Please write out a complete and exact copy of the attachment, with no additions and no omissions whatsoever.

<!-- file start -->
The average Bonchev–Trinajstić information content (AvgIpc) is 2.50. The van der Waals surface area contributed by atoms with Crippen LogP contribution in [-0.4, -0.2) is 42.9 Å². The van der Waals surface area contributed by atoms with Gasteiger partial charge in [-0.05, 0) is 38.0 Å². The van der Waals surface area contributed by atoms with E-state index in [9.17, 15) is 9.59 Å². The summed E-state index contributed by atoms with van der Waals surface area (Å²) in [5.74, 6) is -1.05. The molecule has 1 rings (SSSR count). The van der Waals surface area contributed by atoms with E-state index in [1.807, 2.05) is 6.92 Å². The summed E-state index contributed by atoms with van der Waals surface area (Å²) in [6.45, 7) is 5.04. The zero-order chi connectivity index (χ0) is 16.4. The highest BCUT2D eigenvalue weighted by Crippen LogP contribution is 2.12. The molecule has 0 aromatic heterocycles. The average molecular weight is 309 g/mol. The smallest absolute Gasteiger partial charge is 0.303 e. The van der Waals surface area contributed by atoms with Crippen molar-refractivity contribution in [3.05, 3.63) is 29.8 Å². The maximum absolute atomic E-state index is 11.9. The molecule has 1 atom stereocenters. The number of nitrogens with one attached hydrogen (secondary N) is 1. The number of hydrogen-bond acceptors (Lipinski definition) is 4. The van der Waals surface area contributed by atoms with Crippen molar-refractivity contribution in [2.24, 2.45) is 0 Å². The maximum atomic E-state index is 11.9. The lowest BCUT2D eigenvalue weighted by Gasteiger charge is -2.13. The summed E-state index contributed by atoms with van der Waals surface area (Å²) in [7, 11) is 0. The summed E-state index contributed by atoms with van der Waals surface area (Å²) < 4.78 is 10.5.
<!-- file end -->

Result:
The average Bonchev–Trinajstić information content (AvgIpc) is 2.50. The van der Waals surface area contributed by atoms with Crippen LogP contribution in [-0.4, -0.2) is 42.9 Å². The van der Waals surface area contributed by atoms with Gasteiger partial charge in [-0.05, 0) is 38.0 Å². The van der Waals surface area contributed by atoms with E-state index in [9.17, 15) is 9.59 Å². The summed E-state index contributed by atoms with van der Waals surface area (Å²) in [5.74, 6) is -1.05. The molecule has 1 rings (SSSR count). The van der Waals surface area contributed by atoms with E-state index in [1.807, 2.05) is 6.92 Å². The summed E-state index contributed by atoms with van der Waals surface area (Å²) in [6.45, 7) is 5.04. The zero-order chi connectivity index (χ0) is 16.4. The highest BCUT2D eigenvalue weighted by Crippen LogP contribution is 2.12. The molecule has 0 aromatic heterocycles. The average molecular weight is 309 g/mol. The smallest absolute Gasteiger partial charge is 0.303 e. The van der Waals surface area contributed by atoms with Crippen molar-refractivity contribution in [3.05, 3.63) is 29.8 Å². The maximum absolute atomic E-state index is 11.9. The molecule has 1 atom stereocenters. The number of nitrogens with one attached hydrogen (secondary N) is 1. The number of hydrogen-bond acceptors (Lipinski definition) is 4. The van der Waals surface area contributed by atoms with Crippen molar-refractivity contribution in [2.24, 2.45) is 0 Å². The maximum atomic E-state index is 11.9. The lowest BCUT2D eigenvalue weighted by Gasteiger charge is -2.13. The summed E-state index contributed by atoms with van der Waals surface area (Å²) in [7, 11) is 0. The summed E-state index contributed by atoms with van der Waals surface area (Å²) < 4.78 is 10.5.